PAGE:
To enter meals as an unreimbursed employee expense on Form 2106:
Per IRS Publication 17 Your Federal Income Tax (For Individuals), page 140:
Meals and Incidental Expenses
You can deduct the cost of non-entertainment-related meals if it is necessary for you to stop for substantial sleep or rest to properly perform your duties while traveling away from home on business.
The elimination of the deduction for entertainment expenses is discussed under Meals and Entertainment Expenses, later. The following discussion deals with meals (and incidental expenses).
50% limit on meals. You can figure your meals expense using either of the following methods.
Standard meal allowance. Generally, you can use the “standard meal allowance” method as an alternative to the actual cost method. It allows you to use a set amount for your daily meals and incidental expenses (M&IE), instead of keeping records of your actual costs. The set amount varies depending on where and when you travel. In this chapter, “standard meal allowance” refers to the federal rate for M&IE, discussed later under Amount of standard meal allowance. If you use the standard meal allowance, you still must keep records to prove the time, place, and business purpose of your travel. See Recordkeeping, later.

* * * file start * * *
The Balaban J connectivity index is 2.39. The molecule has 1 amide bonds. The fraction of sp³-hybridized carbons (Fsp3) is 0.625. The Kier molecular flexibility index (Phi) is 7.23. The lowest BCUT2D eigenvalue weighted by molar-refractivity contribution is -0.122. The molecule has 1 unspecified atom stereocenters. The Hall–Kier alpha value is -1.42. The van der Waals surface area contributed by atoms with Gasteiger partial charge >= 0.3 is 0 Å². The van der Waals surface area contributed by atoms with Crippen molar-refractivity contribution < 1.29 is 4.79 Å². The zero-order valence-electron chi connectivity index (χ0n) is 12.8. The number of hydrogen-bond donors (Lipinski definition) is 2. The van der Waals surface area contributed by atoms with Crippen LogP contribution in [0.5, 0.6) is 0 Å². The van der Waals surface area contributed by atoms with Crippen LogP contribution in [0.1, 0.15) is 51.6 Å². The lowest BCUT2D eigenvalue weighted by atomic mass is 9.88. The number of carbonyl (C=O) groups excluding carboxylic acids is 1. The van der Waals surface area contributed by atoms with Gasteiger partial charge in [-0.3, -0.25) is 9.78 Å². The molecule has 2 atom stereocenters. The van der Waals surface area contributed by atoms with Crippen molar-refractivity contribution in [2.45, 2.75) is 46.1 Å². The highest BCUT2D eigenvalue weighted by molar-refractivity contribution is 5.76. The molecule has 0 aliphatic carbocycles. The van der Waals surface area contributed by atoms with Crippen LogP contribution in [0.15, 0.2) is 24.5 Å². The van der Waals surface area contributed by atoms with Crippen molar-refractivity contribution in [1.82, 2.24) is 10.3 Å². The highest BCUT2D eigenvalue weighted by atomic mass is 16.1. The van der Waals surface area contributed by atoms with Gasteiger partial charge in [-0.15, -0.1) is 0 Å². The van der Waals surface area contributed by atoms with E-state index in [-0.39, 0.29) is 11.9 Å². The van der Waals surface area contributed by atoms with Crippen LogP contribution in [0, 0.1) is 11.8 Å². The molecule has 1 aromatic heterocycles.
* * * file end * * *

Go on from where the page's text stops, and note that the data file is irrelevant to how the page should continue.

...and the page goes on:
Special rate for transportation workers. You can use a special standard meal allowance if you work in the transportation industry. You are in the transportation industry if your work:
For additional information please refer to IRS Publication 334 Tax Guide for Small Business or IRS Publication 463 Travel, Entertainment, Gift, and Car Expenses.